Kaplan: Kiwis masters of subtle nuances

Jonathan Kaplan (Twitter)
Jonathan Kaplan (Twitter)

Cape Town - Retired South African referee Jonathan Kaplan says the referees appointed for the British and Irish Lions’ tour of New Zealand will have their hands full.

Kaplan, who refereed 70 Tests (second behind Nigel Owens) and was involved in 18 involving the All Blacks, has called on the officials to be vigilant of ‘questionable’ tactics employed by the New Zealanders.

Kaplan expressed his views via a column for The Telegraph, writing: “New Zealand are masters of the subtle nuances, which often determine the difference between winning and losing. They often flood the breakdown with numbers when there appears to be a numerical mismatch, some of it not always legal."

This leads to turnovers - which the Kiwi teams thrive of.

Highlighting further aspects for referees to look out for, Kaplan continued: “One questionable tactic which one sees periodically is the killing of quality ball after a linebreak or close to the goal-line. Referees often - but not always - pick up the infringement, but then fail to recognise that it is cynical and often designed not to allow the possible try.

“One of the more nefarious tactics used is the clearing of opponents who are not taking part in the ruck or post-tackle situation. It happens consistently every week down south - and with all southern hemisphere international sides, especially New Zealand - and it is a tactic referees are very poor at picking up.

“It appears that there is either a lack of will or lack of quality personnel to deal with these on-field indiscretions. It causes a huge amount of frustration for the non-offending team, who are trying to defend legally and often leads to retaliation as a result. Teams get away with it quite often and hence some big holes are opened up for the attack to exploit.”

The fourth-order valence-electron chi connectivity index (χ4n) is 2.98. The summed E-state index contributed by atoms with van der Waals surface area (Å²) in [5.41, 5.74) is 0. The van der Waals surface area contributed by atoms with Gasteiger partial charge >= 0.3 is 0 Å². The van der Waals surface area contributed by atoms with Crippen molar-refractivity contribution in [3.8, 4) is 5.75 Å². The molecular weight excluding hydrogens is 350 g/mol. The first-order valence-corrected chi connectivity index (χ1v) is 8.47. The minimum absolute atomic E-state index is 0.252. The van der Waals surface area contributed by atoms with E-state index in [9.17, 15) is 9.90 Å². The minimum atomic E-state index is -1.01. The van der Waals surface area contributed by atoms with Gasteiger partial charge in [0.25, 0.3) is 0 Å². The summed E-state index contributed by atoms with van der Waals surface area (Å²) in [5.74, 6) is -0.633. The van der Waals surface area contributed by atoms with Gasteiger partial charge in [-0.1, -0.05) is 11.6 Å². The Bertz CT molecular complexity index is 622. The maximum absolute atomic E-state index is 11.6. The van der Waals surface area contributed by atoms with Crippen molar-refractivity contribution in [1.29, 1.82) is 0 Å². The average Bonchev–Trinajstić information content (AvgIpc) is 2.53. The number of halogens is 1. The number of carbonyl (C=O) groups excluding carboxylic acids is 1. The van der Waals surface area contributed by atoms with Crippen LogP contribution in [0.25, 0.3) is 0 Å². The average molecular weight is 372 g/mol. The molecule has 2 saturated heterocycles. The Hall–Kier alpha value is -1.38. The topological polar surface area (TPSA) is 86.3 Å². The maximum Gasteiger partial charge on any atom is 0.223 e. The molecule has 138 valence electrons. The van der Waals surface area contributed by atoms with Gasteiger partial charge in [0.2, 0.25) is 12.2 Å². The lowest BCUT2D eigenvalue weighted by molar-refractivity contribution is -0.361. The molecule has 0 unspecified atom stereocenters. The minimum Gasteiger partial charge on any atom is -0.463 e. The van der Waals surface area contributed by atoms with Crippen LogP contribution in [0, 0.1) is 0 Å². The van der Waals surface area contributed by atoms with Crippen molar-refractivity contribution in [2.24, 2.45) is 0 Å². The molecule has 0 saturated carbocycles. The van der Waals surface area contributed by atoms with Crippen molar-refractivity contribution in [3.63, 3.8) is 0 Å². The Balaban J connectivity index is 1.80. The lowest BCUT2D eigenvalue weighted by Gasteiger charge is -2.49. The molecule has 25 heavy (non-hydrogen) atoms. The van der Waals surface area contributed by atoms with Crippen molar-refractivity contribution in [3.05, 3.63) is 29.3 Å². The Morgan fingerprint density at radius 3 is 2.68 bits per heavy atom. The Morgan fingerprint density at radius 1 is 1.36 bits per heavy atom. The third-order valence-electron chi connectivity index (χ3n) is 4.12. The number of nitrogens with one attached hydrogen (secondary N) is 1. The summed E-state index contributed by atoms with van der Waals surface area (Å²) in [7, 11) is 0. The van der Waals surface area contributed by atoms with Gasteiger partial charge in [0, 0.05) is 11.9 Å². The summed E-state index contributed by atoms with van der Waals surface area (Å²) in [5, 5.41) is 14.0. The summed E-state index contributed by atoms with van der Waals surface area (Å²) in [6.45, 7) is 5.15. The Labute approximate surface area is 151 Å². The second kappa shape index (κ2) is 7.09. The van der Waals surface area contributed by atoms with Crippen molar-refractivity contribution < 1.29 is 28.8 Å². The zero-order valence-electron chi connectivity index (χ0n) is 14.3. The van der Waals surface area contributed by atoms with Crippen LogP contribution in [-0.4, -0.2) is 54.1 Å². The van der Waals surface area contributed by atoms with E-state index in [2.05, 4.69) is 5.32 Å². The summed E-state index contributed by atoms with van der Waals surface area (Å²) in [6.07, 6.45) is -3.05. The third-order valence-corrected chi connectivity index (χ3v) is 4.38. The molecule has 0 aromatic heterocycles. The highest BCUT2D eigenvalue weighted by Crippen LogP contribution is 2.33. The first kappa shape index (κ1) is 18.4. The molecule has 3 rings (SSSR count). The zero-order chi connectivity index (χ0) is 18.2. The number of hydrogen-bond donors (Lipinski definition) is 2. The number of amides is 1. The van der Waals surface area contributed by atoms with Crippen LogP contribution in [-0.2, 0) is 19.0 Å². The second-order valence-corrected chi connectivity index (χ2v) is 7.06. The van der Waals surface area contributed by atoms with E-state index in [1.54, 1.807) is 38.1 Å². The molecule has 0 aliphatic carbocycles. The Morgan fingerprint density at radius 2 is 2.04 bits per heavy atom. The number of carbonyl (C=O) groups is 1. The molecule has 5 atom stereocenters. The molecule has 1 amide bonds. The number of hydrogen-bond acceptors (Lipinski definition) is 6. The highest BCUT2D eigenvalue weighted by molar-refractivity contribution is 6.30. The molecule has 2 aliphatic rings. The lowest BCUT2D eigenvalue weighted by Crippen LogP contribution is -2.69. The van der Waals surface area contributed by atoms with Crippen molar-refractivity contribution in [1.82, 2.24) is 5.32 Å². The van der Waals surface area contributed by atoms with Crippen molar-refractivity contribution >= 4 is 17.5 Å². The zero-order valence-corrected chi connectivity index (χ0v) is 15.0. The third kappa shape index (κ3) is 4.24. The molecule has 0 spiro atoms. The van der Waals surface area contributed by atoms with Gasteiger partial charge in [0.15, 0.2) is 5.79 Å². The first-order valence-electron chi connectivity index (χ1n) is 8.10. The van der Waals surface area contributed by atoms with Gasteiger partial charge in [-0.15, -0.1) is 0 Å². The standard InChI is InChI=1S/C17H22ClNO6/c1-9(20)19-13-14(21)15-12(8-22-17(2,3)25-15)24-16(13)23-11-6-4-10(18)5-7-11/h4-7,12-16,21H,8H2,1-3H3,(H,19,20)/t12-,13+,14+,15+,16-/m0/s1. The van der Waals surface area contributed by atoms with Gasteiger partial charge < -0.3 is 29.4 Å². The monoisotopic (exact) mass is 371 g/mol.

Ahead of the Lions-All Blacks series, Kaplan said there will be lots of pressure on the officials to get it right.

South Africa’s Jaco Peyper will be in charge of the first Test at Eden Park in Auckland on June 24, while two French referees will handle the final two internationals.

Jerome Garces will be the man in the middle for the second Test in Wellington on July 1, with Romain Poite in control for the series finale in Auckland a week later (July 8).

Apart from the three Tests, the Lions will also play seven tour matches - against all five of New Zealand's Super Rugby franchises, as well as matches against the New Zealand Provincial Barbarians and Maori All Blacks.

CLICK HERE to read Kaplan's full column for The Telegraph

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